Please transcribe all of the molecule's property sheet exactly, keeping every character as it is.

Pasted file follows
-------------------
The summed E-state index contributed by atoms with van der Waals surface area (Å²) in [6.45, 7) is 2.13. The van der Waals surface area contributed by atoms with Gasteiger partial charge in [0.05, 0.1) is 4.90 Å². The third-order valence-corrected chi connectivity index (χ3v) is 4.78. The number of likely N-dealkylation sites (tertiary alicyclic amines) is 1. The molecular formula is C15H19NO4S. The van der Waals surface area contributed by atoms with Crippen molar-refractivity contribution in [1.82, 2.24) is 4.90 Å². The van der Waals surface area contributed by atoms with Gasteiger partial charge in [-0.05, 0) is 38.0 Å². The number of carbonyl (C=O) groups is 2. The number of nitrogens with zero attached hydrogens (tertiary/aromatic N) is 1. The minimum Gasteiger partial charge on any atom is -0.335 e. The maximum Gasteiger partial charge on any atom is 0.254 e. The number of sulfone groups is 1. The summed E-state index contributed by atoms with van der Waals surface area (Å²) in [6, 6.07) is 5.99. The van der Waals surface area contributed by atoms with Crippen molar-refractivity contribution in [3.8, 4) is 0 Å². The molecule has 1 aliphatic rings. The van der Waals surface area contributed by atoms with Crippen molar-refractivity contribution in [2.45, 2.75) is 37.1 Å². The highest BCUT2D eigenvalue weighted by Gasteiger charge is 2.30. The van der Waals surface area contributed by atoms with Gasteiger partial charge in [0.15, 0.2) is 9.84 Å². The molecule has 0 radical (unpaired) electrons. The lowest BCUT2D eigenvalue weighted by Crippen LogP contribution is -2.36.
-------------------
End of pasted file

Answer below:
The summed E-state index contributed by atoms with van der Waals surface area (Å²) in [6.45, 7) is 2.13. The van der Waals surface area contributed by atoms with Gasteiger partial charge in [0.05, 0.1) is 4.90 Å². The third-order valence-corrected chi connectivity index (χ3v) is 4.78. The number of likely N-dealkylation sites (tertiary alicyclic amines) is 1. The molecular formula is C15H19NO4S. The van der Waals surface area contributed by atoms with Crippen molar-refractivity contribution in [1.82, 2.24) is 4.90 Å². The van der Waals surface area contributed by atoms with Gasteiger partial charge in [-0.05, 0) is 38.0 Å². The number of carbonyl (C=O) groups is 2. The number of nitrogens with zero attached hydrogens (tertiary/aromatic N) is 1. The minimum Gasteiger partial charge on any atom is -0.335 e. The maximum Gasteiger partial charge on any atom is 0.254 e. The number of sulfone groups is 1. The summed E-state index contributed by atoms with van der Waals surface area (Å²) in [6, 6.07) is 5.99. The van der Waals surface area contributed by atoms with Crippen molar-refractivity contribution in [3.8, 4) is 0 Å². The molecule has 1 aliphatic rings. The van der Waals surface area contributed by atoms with Crippen molar-refractivity contribution in [2.45, 2.75) is 37.1 Å². The highest BCUT2D eigenvalue weighted by Gasteiger charge is 2.30. The van der Waals surface area contributed by atoms with Gasteiger partial charge in [0.15, 0.2) is 9.84 Å². The molecule has 0 radical (unpaired) electrons. The lowest BCUT2D eigenvalue weighted by Crippen LogP contribution is -2.36.